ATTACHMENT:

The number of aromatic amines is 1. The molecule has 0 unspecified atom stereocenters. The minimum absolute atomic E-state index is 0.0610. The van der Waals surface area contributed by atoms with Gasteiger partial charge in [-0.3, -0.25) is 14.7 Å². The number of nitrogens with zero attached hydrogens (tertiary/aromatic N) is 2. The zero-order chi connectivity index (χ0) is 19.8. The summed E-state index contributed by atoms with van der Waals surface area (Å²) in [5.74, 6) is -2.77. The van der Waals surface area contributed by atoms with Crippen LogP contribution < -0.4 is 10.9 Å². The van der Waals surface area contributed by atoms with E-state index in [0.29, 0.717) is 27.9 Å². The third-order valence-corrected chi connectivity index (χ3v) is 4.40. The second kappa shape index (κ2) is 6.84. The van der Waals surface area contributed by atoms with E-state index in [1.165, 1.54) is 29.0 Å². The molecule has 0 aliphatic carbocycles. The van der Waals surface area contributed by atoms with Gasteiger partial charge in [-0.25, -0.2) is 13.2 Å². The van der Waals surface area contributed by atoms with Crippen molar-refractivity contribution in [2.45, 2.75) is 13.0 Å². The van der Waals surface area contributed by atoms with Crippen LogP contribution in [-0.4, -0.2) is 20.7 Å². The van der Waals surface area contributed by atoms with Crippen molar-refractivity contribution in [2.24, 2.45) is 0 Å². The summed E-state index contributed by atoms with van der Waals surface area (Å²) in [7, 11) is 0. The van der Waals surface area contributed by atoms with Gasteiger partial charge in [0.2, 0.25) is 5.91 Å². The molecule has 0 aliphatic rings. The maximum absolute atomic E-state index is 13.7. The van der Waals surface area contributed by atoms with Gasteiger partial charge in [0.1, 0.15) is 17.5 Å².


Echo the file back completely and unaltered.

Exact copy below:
The number of aromatic amines is 1. The molecule has 0 unspecified atom stereocenters. The minimum absolute atomic E-state index is 0.0610. The van der Waals surface area contributed by atoms with Gasteiger partial charge in [-0.3, -0.25) is 14.7 Å². The number of nitrogens with zero attached hydrogens (tertiary/aromatic N) is 2. The zero-order chi connectivity index (χ0) is 19.8. The summed E-state index contributed by atoms with van der Waals surface area (Å²) in [5.74, 6) is -2.77. The van der Waals surface area contributed by atoms with Crippen LogP contribution < -0.4 is 10.9 Å². The van der Waals surface area contributed by atoms with E-state index in [0.29, 0.717) is 27.9 Å². The third-order valence-corrected chi connectivity index (χ3v) is 4.40. The second kappa shape index (κ2) is 6.84. The van der Waals surface area contributed by atoms with E-state index in [1.165, 1.54) is 29.0 Å². The molecule has 0 aliphatic carbocycles. The van der Waals surface area contributed by atoms with Gasteiger partial charge in [-0.25, -0.2) is 13.2 Å². The van der Waals surface area contributed by atoms with Crippen molar-refractivity contribution in [2.45, 2.75) is 13.0 Å². The van der Waals surface area contributed by atoms with Crippen LogP contribution in [-0.4, -0.2) is 20.7 Å². The van der Waals surface area contributed by atoms with Crippen molar-refractivity contribution in [2.24, 2.45) is 0 Å². The summed E-state index contributed by atoms with van der Waals surface area (Å²) in [7, 11) is 0. The van der Waals surface area contributed by atoms with Gasteiger partial charge in [0.2, 0.25) is 5.91 Å². The molecule has 0 aliphatic rings. The maximum absolute atomic E-state index is 13.7. The van der Waals surface area contributed by atoms with Gasteiger partial charge in [0.1, 0.15) is 17.5 Å².